Re: Response to Everson Phoenician and why June 7?

From: Kenneth Whistler (
Date: Thu May 20 2004 - 18:51:03 CDT

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    Patrick said:

    > >In this case, I think it's important to be picky because there are
    > >no current Unicoding practices for Phoenician.
    > >
    > You may mean that the Unicode book does not document how Phoenician (or
    > Paleo-Hebrew) may be encoded. This is not to say that no one is using
    > Unicode to encode Paleo-Hebrew texts.
    I like to distinguish this, because the whole notion of
    what it means to "encode a text" tends to derail the discussion

    The Unicode Standard *encodes* abstract characters.

    There are many potential abstract characters, but one of the
    general principles used is that each significant "letter" (grapheme)
    from a *script* will be encoded once as a character in the
    standard. That, of course, begs the question of identifying
    the "script" and its exact repertoire of "letters". The identification
    of the "script" is what the Phoenician argument has been about,
    since there is no serious question about the repertoire of
    "letters" for it.

    Once a repertoire of abstract characters has been *encoded*
    in the Unicode Standard, those encoded characters can then
    be used to *represent* the plain text content of documents.

    This is deliberately different from talking about "encoding the
    text", because people don't have common understandings about
    what that means, and often expect various aspects of format
    and appearance to also be "encoded" -- hence the way these
    discussions tend to veer off into ditches.

    Now returning to Patrick's statement and substituting for a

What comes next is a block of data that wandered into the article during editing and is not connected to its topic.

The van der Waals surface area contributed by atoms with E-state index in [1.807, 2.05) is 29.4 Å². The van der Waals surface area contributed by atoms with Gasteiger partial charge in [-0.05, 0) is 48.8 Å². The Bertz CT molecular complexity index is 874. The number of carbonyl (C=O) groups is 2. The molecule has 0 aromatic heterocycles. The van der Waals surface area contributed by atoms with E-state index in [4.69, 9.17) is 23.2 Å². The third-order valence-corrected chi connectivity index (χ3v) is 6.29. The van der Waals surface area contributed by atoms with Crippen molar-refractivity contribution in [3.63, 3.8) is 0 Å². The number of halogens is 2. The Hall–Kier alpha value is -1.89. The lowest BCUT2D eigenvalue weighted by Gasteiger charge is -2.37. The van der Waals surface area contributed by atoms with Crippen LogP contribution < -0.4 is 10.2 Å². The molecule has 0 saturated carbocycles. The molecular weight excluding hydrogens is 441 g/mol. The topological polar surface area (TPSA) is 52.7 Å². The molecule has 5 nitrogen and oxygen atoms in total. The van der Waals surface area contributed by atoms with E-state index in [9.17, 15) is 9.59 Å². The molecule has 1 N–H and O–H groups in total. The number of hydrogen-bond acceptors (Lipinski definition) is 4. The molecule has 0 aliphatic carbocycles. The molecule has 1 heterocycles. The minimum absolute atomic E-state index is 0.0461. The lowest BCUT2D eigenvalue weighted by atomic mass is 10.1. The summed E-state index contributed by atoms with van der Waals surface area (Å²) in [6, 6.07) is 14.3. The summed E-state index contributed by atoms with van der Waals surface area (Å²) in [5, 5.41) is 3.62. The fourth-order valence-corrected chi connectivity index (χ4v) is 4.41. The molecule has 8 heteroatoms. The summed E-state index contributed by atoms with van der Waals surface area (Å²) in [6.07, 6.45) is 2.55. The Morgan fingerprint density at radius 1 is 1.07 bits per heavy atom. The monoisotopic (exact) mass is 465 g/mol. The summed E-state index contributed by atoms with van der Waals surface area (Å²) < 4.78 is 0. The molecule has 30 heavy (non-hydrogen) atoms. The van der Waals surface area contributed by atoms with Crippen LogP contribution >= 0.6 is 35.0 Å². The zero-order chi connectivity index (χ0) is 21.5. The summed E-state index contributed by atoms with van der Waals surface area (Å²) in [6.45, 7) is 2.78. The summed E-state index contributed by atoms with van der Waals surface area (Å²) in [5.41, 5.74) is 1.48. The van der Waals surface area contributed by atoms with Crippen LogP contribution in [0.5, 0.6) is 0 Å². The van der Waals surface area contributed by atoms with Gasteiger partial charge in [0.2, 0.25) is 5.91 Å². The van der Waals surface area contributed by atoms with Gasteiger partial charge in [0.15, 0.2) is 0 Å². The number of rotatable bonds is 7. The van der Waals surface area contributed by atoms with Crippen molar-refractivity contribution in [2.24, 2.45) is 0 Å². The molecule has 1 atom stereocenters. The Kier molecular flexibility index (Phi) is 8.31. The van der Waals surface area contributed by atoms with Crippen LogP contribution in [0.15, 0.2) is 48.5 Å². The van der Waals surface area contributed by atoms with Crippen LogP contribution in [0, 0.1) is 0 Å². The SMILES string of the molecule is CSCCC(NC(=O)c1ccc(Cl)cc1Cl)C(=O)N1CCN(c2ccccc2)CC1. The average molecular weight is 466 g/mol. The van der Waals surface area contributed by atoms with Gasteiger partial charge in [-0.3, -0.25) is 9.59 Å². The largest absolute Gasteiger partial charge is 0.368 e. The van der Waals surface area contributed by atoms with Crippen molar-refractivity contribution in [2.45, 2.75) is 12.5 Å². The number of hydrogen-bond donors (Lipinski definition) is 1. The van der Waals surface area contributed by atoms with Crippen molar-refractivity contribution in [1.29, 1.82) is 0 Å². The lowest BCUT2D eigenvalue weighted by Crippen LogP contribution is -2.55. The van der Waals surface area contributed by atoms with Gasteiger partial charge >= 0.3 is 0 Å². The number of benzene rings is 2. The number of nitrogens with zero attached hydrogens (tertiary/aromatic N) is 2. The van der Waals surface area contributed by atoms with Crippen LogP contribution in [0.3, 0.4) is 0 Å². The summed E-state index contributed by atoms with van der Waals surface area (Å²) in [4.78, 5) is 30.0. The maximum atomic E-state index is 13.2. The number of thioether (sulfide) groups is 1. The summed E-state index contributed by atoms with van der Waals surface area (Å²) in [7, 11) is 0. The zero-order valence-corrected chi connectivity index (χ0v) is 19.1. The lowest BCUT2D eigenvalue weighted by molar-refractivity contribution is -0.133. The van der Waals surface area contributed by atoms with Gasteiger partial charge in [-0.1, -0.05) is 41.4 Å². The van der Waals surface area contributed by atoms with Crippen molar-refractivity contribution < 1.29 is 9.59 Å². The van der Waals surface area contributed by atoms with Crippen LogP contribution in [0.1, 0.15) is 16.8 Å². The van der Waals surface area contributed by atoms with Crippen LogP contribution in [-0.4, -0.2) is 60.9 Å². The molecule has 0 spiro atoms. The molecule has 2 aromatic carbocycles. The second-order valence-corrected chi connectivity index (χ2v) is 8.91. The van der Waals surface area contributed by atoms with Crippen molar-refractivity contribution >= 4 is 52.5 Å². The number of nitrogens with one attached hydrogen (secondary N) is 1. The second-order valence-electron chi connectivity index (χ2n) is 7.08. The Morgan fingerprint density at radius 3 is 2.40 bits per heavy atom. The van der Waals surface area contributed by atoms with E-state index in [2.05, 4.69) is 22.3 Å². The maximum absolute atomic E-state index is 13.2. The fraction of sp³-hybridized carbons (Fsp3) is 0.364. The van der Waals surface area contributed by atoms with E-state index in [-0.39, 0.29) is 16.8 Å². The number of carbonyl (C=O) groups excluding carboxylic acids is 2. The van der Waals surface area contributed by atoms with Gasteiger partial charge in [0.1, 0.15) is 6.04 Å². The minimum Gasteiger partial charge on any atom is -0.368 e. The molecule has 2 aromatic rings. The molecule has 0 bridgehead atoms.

different unencoded script:

    > the Unicode standard does not document how *Avestan*
    > may be encoded. This is not to say that no one is using
    > Unicode to represent *Avestan* texts.

    Also true, right? Or...

    > the Unicode standard does not document how *Tifinagh*
    > may be encoded. This is not to say that no one is using
    > Unicode to represent *Tifinagh* texts.

    O.k., I guess you can see that this particular argument is not
    going to go anywhere. Any script which is not currently encoded
    in the standard can be (and probably is) represented *somehow*
    by Unicode characters, either via PUA or transliteration or
    some other arbitrary intermediate encoding of entities. That it
    is (or could be) so represented has little or no bearing on the
    question of whether the script in question is or is not
    distinct enough from some already encoded but historically
    related script to warrant a distinct encoding as a "script" in
    the Unicode sense of a script.

    John Hudson asked, again:

    > My question, again, is whether there is a need for the plain
    > text distinction in the first place?

    And I claim that there is no final answer for this question. We
    simply have irresolvable differences of opinion, with some
    asserting that it is self-evident that there is such a need,